Having an end-of-life plan helps ease tensions later
By Denise Baran-Unland For The Herald-News April 10, 2012 12:10PM
Having a will is a good start, but several other legal documents are also necessary to help prevent legal issues when you die or become incapacitated. | File photo
If you go
What: Ask the Attorney: Elder Law and the Caregiver
When: 6:30-7:30 p.m. Thursday
Where: Leeza’s Place at Provena Saint Joseph Medical Center, 50 Uno Circle (east entrance), Joliet
Updated: May 12, 2012 8:04AM
Do you have a will?
If yes, that’s a good start, said attorney Mark Hanson. If not, you have plenty of company. Far too many people wait too long to deal with the issues of estate planning, powers of attorney, living wills, do not resuscitate (DNR) orders and guardianships.
Hanson understands how most people avoid thinking about end-of-life issues. On the other hand, he especially dislikes meeting a client for the first time in a nursing home.
“It’s not a good environment to be making those advance directives or estate plans,” Hanson said. “Then there’s always the question of whether the person is capable at that time to do it. It’s much better to take care of these things when you’re young and healthy and know what you want.”
On Thursday, Hanson, of Fabrizio, Hanson, Peyla and Kawinski, P.C. Attorneys at Law in Joliet, which concentrates its practice in estate planning, probate and elder law, will discuss the above topics and answer questions about sifting through the legal documents.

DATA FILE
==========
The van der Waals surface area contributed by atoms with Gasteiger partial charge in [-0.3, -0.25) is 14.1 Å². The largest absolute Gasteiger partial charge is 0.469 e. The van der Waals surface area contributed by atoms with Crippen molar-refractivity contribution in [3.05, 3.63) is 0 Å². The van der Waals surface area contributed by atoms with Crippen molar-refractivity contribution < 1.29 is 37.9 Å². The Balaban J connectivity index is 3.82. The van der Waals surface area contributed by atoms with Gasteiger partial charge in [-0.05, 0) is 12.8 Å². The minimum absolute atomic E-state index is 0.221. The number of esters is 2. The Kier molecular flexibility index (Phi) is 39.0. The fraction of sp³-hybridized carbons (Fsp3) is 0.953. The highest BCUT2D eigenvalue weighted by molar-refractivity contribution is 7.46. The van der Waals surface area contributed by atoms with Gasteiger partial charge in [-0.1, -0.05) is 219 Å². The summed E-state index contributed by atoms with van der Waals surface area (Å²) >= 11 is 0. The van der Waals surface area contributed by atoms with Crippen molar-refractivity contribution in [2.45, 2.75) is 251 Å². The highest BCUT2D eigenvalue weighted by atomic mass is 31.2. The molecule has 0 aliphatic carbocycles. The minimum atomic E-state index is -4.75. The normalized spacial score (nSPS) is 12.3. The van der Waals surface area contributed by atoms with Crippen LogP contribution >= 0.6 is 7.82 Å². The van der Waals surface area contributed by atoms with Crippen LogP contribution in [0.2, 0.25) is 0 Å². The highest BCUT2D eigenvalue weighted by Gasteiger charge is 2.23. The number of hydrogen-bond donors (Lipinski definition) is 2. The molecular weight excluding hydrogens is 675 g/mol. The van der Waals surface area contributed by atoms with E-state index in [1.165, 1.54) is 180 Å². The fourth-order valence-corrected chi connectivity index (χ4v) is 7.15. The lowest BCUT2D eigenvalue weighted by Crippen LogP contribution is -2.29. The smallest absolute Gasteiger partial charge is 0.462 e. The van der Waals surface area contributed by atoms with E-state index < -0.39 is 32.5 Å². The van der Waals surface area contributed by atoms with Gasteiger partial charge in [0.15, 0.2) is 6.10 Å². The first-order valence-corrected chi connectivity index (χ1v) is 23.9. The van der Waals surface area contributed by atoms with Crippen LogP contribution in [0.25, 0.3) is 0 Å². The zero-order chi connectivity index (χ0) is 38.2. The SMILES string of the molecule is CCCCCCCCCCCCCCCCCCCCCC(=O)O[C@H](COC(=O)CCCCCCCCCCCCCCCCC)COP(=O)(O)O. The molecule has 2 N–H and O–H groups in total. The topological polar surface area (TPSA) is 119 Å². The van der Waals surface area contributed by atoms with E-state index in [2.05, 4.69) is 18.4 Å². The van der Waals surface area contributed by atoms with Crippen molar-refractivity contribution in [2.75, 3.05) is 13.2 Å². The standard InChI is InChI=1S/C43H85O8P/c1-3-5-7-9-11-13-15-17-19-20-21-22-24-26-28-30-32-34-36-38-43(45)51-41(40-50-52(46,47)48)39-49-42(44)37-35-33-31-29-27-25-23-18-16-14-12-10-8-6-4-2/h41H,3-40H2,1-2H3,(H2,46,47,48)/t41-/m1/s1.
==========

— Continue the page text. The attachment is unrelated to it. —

Although his talk’s focus will be directed at those caring for older relatives that may, perhaps, have some form of dementia, Hanson said even single people, families with children and those who did estate planning more than 15 years ago, when advance directives were not commonly included, can benefit from the same information.
“Whether I’m doing estate planning for a young couple that’s just had their first baby or an older retired couple, I always include advance directives and powers of attorney,” Hanson said. “If you have no power of attorney and you become incapacitated, there is no one to direct your care.”
People often assume their spouse, or one of their children, will take command when the time comes.
Sometimes, though, spouses die “out of order” with the healthy spouse unexpectedly passing away before the one battling chronic health issues. In families with multiple children and sibling disagreement, who makes the decisions?
Until the court appoints a guardian, and the process can be costly and sometimes contentious, the answer might be, “No one.”
“The kids can’t access mom’s bank accounts,” Hanson said. “They can’t deal with Social Security on her behalf,” Hanson said.
Even a will doesn’t guarantee your directions for dispersing your property will be followed after your death, unless you also have a trust, which avoids the probate process. With a trust, the successor trustee transfers the property to those individuals you wish to attain it.
“That’s because when you create a trust, you create an entity that will survive you; the trust is still living and breathing,” Hanson said.